I have a simulation with 3 different G4Regions in which I want to implement different physics (by declaring them one-by-one as opposed to using a dedicated constructor), the Regions are:
- DefaultRegionForTheWorld in which I want to use a multiscattering model such as G4GoudsmitSaundersonMscModel etc.
- ROI a region in which I want to calculate track structure in water (essentially the same ones used as by G4EmDNAPhysics_option7) and
- NP a gold particle in which I want to use physics as in the AuNP-example with the dedicated processes D. Sakata.
I will not recite the PhysicsList in its entirety but will provide details upon request. It follows this pattern:
- Define msc-processes as well as their models
- Define water as well as the gold processes and initialize DummyModels for them
After this I define the physics for the different Regions by
- Deactivating the msc models below a certain threshold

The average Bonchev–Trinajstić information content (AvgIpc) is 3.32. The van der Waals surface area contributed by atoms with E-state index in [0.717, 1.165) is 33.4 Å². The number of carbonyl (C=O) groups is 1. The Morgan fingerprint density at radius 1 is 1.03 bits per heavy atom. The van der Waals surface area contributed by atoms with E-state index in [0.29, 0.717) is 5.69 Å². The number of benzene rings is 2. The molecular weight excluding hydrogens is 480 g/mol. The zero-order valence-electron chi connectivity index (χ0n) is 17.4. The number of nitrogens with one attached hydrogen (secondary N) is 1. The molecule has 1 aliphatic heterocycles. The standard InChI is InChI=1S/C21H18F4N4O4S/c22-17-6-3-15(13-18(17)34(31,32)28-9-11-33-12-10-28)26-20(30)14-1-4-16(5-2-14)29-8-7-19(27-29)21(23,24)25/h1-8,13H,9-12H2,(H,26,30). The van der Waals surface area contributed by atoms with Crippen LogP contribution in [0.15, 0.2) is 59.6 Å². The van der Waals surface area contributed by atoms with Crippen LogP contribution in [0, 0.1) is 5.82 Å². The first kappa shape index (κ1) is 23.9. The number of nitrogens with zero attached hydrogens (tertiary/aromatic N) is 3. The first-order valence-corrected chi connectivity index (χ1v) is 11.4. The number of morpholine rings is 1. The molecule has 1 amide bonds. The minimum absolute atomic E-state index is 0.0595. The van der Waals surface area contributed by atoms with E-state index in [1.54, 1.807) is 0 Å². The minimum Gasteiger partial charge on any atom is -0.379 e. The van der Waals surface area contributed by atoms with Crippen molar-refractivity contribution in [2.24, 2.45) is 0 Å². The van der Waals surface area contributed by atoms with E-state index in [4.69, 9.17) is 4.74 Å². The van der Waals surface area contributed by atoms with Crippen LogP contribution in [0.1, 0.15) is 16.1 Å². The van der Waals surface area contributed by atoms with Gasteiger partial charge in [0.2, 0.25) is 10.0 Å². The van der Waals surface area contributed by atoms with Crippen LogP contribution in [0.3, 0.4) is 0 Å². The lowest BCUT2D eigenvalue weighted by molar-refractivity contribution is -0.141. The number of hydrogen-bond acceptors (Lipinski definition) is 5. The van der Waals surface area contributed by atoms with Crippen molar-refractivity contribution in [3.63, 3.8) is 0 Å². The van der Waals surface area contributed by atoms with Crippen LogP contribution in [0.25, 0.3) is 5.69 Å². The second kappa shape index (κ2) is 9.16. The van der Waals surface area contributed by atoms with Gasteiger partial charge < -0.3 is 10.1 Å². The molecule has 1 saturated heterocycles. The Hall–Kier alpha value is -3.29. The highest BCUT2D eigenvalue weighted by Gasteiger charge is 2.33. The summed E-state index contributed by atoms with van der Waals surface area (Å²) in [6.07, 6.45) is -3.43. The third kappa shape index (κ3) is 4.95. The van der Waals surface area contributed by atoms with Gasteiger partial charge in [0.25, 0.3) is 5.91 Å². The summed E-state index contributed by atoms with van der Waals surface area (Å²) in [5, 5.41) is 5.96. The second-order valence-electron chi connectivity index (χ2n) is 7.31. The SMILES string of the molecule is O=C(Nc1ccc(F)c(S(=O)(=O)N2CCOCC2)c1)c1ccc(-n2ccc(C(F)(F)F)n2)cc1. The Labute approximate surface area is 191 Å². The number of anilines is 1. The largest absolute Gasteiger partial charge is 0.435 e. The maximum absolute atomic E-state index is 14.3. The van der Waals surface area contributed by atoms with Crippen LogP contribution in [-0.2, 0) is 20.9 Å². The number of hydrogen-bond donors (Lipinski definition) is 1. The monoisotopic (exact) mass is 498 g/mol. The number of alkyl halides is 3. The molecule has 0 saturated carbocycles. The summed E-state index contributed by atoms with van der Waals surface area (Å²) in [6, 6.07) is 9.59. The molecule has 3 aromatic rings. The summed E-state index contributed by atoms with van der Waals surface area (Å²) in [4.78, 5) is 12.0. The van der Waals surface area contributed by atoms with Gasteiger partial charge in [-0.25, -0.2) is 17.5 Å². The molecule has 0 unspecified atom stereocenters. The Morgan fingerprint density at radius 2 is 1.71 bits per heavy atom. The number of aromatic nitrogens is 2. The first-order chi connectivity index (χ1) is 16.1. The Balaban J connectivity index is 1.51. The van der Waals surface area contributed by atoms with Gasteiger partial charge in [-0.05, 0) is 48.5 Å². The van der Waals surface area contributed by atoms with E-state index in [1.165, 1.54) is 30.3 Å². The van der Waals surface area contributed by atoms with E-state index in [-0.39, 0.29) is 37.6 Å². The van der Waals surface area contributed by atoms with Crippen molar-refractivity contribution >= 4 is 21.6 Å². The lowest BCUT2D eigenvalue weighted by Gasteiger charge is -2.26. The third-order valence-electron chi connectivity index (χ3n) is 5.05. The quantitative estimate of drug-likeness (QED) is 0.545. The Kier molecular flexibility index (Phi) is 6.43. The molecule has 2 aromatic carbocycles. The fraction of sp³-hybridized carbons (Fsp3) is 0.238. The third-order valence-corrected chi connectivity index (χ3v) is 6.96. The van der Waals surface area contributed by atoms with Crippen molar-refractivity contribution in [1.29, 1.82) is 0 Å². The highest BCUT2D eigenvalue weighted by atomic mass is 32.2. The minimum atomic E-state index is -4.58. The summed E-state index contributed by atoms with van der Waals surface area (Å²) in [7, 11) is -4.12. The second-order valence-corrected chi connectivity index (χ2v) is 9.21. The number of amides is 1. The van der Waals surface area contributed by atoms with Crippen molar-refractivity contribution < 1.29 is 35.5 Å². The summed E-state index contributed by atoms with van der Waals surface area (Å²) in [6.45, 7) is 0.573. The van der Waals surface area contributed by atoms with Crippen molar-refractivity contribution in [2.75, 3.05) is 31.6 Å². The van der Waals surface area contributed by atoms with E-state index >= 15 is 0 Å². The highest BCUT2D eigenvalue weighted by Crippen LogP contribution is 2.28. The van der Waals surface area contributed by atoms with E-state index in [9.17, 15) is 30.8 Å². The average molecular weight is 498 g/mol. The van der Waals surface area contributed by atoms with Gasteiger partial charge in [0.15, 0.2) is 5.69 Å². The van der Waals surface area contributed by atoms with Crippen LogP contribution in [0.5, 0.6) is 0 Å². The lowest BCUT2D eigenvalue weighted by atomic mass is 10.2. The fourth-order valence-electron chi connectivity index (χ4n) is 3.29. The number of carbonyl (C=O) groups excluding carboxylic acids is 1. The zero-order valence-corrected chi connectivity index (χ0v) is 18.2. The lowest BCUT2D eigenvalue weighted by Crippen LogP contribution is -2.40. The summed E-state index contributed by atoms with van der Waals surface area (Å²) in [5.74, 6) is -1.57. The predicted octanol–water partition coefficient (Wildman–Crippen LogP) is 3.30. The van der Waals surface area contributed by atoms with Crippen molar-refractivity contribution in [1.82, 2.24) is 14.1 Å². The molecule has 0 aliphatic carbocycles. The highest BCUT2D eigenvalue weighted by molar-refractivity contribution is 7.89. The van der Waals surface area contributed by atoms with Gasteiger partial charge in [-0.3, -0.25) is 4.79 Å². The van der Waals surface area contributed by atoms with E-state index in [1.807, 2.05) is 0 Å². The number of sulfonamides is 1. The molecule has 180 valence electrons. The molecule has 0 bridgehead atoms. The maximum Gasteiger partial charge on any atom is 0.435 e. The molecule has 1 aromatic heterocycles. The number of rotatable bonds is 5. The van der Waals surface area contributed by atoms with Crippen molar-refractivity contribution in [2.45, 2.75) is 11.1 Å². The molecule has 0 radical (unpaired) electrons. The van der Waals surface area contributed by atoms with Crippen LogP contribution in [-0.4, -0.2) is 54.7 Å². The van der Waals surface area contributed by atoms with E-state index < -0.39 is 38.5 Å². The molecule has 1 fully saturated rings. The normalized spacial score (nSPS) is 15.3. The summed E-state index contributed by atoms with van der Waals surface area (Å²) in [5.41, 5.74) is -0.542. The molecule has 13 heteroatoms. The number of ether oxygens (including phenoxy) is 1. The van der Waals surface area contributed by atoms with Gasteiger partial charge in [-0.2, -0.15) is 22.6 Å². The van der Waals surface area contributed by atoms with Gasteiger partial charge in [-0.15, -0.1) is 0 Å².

- Activating the water models for the ROI and
- Activating the gold models for the NP up to that threshold
My expectation is that - below this threshold - these models are active where I explicitly activated them and only there, but what actually happens is that the gold-modes are active in the ROI as well (I know this because when increasing the tracking-verbosity I see particle interactions such as G4DNAELSEPAElasticModel occuring outside of the NP). This is strange for two reasons:
- I did not explicitly activate them
- the gold models are hard-coded to return zero-cross-sections if the material does not have the correct atomic number of Z=79. Energy-losses however are shown as zero (however the interactions are alls elastic scattering which should have minuscule energy loss)
I acknowledge that the issue might well be rooted in my faulty understanding of how such physics is to be set up in which case I am thankful for any pointers towards the right direction.
In practice I have fixed the - apparent - issue by explicitly deactivating the gold models in the NP-region (actually I just set their lower activation threshold to an energy that is way beyond any expected energy). With this method I do not see any unwanted processes and from what I can tell reasonable results are produced. It feels a bit hacky however.